Fernandez M, Copley-Merriman C, Arvin-Berod C, Phillips G, Gelinas D, Weiss R, Hofman E, Tse A. Evidence gap analysis of the burden of illness and treatment of chronic inflammatory demyelinating polyneuropathy. Poster presented at the ISPOR Europe 2022; November 6, 2022. Vienna, Austria.


OBJECTIVES: To identify evidence gaps in the literature for the burden of illness and treatment of chronic inflammatory demyelinating polyneuropathy (CIDP) to support the launch of efgartigimod to treat this rare disease.

METHODS: A literature review using a structured search strategy was conducted from 1 July 2011 to 12 October 2021 in PubMed, Embase, and Cochrane regarding disease description, epidemiology, humanistic and economic burden, treatment guidelines and patterns. Online desktop searches were also conducted for health technology assessments, competitor labels, and ongoing clinical trials.

RESULTS: Epidemiology data are limited, and results vary depending on the diagnostic criteria used in each study. In lieu of a biomarker for diagnosis, easy-to-use, unified, diagnostic criteria are needed. There is a lack of studies that measure the level and duration of disability among the various CIDP phenotypes, including after therapy. No longitudinal studies that describe the natural history of CIDP were identified. A valid, reliable, and responsive composite measure that addresses all aspects of impairment faced by patients with CIDP is needed. Although health-related quality of life is significantly impacted in patients with CIDP, few studies have estimated it, and most of them used generic instruments. Data on the economic burden of CIDP is only available from a few studies in the United States, England, and Germany. Evidence-based CIDP treatments are limited to intravenous immunoglobulins, subcutaneous immunoglobulins, corticosteroids, and plasma exchange. Studies suggest intravenous immunoglobulins provide faster response rates than corticosteroids, but corticosteroids have longer-term remission rates than intravenous immunoglobulins; however, comparative data on remission rates are not available, and some patients require treatment for as long as 30 years.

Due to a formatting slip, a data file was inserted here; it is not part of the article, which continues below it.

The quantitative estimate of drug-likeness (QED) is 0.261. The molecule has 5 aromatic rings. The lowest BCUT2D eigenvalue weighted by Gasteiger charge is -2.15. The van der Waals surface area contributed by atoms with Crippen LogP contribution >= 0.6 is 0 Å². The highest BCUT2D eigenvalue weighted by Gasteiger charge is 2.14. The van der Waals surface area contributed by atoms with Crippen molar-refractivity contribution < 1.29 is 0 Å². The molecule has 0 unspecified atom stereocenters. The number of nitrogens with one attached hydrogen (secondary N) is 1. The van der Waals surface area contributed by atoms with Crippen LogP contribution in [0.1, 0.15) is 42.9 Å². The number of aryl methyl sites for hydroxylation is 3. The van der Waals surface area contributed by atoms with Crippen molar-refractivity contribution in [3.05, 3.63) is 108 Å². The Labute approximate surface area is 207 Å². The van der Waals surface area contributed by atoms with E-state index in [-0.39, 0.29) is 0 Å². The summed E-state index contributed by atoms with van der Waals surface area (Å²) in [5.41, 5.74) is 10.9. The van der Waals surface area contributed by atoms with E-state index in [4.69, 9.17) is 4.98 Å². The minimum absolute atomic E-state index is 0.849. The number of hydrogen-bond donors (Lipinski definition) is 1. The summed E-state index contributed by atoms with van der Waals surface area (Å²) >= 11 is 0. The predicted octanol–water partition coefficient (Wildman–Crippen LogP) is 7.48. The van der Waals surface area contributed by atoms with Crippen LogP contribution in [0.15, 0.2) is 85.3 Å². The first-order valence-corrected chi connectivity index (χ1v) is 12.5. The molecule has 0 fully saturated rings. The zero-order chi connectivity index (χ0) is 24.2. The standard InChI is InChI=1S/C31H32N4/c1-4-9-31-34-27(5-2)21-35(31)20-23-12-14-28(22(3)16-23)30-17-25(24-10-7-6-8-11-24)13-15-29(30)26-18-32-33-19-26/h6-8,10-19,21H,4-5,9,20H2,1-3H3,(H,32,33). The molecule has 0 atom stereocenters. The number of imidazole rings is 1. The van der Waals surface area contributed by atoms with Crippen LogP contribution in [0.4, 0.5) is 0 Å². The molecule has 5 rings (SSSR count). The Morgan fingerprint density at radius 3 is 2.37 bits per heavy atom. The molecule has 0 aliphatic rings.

CONCLUSIONS: There are many gaps in the literature to support the launch of a new product in CIDP, including epidemiology, humanistic and economic burden studies, and a clear definition of treatment response.

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